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KJ Staff
KJ Staff

Earthworms have a special importance in soil improvement processes. They participate and involve in the soil-forming processes by influencing the pH, physical decomposition, humus formation, thus in the improvement of soil structure. Their activity is mostly in the upper layers of the soil, i.e. 15-35 cms of surface soil. The activities of earthworms which helps in soil improvement are their locomotion and digestion processes.

While in locomotion, earthworm makes burrows by pushing the soil particles. If no suitable space is available to push the head into, it swallows the soil and makes the space. The soil that is taken in by the worm passes through the digestive system and is excreted as vermi castings. These castings contains excreta, earthworm cocoons and undigested soil. As they involve in the digestion process, they come out with enriched nutrient content that improve the soil fertility and the soil productivity. Thus, the earthworms not only helps in improving the soil fertility but also mixes the soil thoroughly while in movement which adds pore space also. The vermin castings contains 2.5% N, 2.9% P and 1.4% Potash. There are several evidences of extensive earthworm activities.

When it excretes, the intestinal contents of these worms also comes out which are neutral to slightly alkaline in pH or soil reaction. At this pH, bacterial activity is enhanced. If the bacterial activity is more, the more complex organic compounds can be converted to humus. Thus, the presence of earthworms creates neutral to slightly alkaline pH in the soil and this favours the bacteria, than soil fungi which survives in an acidic pH.

The physical decomposition of soils will be resulted in the gut of earthworms result in the pulverization of soil. This pulverization of the soil particles in the gut of the digestive system creates more surface area on the soil particles. Increased surface area is beneficial to micro-organisms for further decomposition and soil forming process.

Another characteristic feature is the presence of enzyme 'cellulose' in the intestine of earthworms. The very process of humus formation involves breakdown of celluloses into simple sugars like glucose, galactose, mannose etc. and various organic acids, amino acids etc. So, the enzyme cellulose can play a very active role in humus formation and hence the earth-worms have a significant role in the humus formation.

The physical pulverization of organic particles, the amelioration of soil pH and enhancement of microbial decomposition activity are the resultant of earthworm activity in the soil. All these processes are carried out by earthworms contributing to soil fertility. The process of burrowing helps in the ingestion of organic and mineral particles and formation of organic-mineral complexes. Thus, they create electrostatic bonds between negatively charged organic particles and positively charged cations such as calcium. Organo-mineral crumbs thus formed are stable and are resistant to leaching. This improves the soil structure.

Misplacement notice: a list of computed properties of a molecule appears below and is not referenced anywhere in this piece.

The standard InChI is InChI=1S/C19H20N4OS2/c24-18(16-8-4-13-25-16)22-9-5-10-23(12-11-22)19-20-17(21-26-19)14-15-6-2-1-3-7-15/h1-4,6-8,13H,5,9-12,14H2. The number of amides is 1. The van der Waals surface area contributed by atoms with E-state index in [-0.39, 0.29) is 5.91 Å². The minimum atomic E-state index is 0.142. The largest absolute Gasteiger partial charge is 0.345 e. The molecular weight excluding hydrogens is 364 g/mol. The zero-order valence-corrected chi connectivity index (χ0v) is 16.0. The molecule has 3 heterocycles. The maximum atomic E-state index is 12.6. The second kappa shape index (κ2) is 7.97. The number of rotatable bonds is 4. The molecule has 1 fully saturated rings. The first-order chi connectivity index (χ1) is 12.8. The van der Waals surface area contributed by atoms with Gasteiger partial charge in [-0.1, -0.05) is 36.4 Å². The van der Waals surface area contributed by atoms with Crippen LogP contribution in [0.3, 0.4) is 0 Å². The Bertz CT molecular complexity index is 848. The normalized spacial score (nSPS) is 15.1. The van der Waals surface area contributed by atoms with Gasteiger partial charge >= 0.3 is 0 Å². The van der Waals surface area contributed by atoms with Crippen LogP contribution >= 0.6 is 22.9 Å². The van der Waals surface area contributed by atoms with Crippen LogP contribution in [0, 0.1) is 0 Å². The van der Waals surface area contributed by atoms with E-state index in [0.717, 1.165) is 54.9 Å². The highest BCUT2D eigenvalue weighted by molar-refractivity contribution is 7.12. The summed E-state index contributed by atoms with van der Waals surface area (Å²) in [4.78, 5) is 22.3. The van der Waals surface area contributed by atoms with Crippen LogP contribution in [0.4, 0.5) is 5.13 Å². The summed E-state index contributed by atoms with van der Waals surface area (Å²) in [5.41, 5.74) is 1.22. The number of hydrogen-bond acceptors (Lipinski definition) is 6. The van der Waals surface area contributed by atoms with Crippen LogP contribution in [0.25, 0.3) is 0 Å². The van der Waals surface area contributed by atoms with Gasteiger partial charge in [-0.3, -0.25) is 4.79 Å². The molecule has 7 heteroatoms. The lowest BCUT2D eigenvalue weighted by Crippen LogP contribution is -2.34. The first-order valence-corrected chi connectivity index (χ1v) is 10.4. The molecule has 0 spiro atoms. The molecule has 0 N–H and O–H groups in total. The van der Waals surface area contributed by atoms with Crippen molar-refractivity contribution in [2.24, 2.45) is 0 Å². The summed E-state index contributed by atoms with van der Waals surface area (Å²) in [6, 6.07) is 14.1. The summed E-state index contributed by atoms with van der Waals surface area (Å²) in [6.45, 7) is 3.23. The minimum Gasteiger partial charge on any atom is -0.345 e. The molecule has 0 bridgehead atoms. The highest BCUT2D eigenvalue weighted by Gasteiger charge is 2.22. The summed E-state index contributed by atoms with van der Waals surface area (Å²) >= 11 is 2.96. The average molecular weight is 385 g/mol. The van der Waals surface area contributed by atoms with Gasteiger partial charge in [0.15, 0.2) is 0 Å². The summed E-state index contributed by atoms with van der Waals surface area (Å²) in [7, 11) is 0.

Structural improvement is further enhanced by the creation of burrow systems. While burrowing they mix the soil and the casts on the surface will be taken to the deeper parts of the profile and vice-versa. Deep burrowing species of earth-worms makes this process easy. Even the organic crumbs will be drawn into their burrows of mineral soil from the soil surface. This process also prevents the surface accumulation of acid humus. It will promote the dispersion of finely decomposed humus down the profile enriching the deeper layers of soil. Thus, thorough mixing of soil is done by these species. The amount of soil brought by an earthworm biomass of one tonne per hectare to the surface by casting is about 100 tonnes per ha per year. The soil that passes through the earthworm gut is six to ten times richer in nitrogen, phosphorus and other micro-nutrients.

A comparison of various characteristics of the soils rich in vermin castings and the normal soil are given :

Comparative characteristics of earthworm casts and normal soils



Earthworm cast

Normal soil


Soil & clay (%)




Bulk density (Mg/m3)




Structural stability (a)




Cation Exchange capacity (cmols/kg)




Exchangeable calcium (cmols/kg)




Exchangeable Potassium (cmols/kg)




Soluble phosphorus (ppm)




Total nitrogen (%)



Symbols used in the table

%                        -Percentage

Mg/m3                 -Mega grams per meter cube

a                          -Number of raindrops required to destroy structural aggregates

cmoles/kg             -Centimoles per kilogram

ppm                     -parts per million

In acid forests, an average of one to few earthworms are found per square metre while in rich grassland soils, more than 500 per square meter are recorded. In arable soils, they range from 30-300 per sq. mt. which is equal to a live-weight or biomass of 1.0-1100 kg per hectare.

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